On Friday, Army whistleblower Chelsea Manning launched a hunger strike from prison, protesting the lack of care she's received for her gender dysphoria and demanding that she be treated with "dignity and respect as a human." In a statement, Manning said that starting on Friday, she will refuse to eat or drink anything other than water, and won't voluntarily cut or shorten her hair.
Manning, a former intelligence analyst for the Army who served in Iraq, was convicted in 2013 via court marshall of handing over more than 700,000 documents to WikiLeaks. Not long after her conviction, she came out as transgender. The military has permitted her to undergo hormone therapy in prison, but Manning has not been allowed to grow her hair long, a crucial part of gender dysphoria treatment. She attempted suicide in July and faces the threat of solitary confinement and additional prison time as a result.
"I need help. I needed help earlier this year. I was driven to suicide by the lack of care for my gender dysphoria that I have been desperate for. I didn’t get any. I still haven’t gotten any," Manning's statement reads. "Today, I have decided that I am no longer going to be bullied by this prison—or by anyone within the U.S. government. I have asked for nothing but the dignity and respect—that I once actually believed would be provided for—afforded to any living human being."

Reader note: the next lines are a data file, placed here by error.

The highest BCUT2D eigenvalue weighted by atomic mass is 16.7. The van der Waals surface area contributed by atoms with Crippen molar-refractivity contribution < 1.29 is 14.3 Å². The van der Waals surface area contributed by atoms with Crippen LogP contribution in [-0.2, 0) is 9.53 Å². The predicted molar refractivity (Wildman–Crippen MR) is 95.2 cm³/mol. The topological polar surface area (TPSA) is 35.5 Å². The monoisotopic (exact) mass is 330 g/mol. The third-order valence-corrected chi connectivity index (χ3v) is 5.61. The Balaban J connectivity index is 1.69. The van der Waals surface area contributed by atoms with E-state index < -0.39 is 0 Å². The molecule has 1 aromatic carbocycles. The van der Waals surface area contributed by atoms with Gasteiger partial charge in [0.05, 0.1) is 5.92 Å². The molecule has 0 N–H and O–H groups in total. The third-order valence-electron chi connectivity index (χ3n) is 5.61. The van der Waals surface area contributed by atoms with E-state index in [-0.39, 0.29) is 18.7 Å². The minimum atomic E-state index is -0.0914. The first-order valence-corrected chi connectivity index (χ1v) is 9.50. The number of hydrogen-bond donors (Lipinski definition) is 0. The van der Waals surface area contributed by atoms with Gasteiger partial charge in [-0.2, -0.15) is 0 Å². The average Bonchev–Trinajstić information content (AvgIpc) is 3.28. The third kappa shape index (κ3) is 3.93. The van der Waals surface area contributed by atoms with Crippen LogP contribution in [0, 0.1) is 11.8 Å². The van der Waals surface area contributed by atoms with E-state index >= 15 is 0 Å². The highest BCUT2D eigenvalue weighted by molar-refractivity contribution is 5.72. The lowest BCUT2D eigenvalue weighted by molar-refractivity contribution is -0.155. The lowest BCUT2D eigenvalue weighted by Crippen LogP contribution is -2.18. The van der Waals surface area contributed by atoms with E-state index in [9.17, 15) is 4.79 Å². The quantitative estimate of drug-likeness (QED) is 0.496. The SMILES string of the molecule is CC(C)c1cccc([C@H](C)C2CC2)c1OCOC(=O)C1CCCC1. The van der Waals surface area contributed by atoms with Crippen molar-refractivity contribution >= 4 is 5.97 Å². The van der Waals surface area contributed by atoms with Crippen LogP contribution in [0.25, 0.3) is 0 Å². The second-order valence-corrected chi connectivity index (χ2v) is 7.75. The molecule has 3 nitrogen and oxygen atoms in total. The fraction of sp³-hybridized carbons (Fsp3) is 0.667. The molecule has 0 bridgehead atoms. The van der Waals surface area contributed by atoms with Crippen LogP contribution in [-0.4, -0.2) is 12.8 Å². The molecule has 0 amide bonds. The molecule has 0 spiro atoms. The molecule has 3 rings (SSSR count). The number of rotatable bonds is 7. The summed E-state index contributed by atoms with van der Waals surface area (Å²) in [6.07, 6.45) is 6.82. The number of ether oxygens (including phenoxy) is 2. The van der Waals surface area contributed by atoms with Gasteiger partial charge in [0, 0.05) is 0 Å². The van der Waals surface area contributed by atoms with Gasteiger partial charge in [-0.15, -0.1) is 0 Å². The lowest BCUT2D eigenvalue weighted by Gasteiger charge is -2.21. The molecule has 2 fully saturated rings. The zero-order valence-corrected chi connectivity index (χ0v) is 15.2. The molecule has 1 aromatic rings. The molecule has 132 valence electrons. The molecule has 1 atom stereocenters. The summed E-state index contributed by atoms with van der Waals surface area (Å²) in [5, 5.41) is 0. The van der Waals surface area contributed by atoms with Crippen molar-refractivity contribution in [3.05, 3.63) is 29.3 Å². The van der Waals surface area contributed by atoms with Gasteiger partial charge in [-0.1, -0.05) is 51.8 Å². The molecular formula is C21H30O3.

Although modifying hair length is a standard component of gender dysphoria treatment, Manning hasn't been allowed to do so in prison. The Department of Justice argued that this would "pose a serious security risk," the idea being that long hair would put Manning at risk of harassment at the hands of other prisoners and, simultaneously, undermine the "core prison-security and military values" at the prison. Manning's lawyer, however, told Cosmopolitan that denying Manning the right to grow out her hair is itself "a huge risk to her physical and emotional safety."
In her statement Friday, Manning said that she's submitted "a 'do not resuscitate' letter that is effective immediately," and that aside from refusing food and forced haircuts, she will comply with all other prison rules. Describing her hunger strike as "a peaceful act," Manning pledged to "endure this pain before me," even if it leads to her "permanent incapacitation or death."
"I need help," she wrote at the end of the statement. "Please, give me help."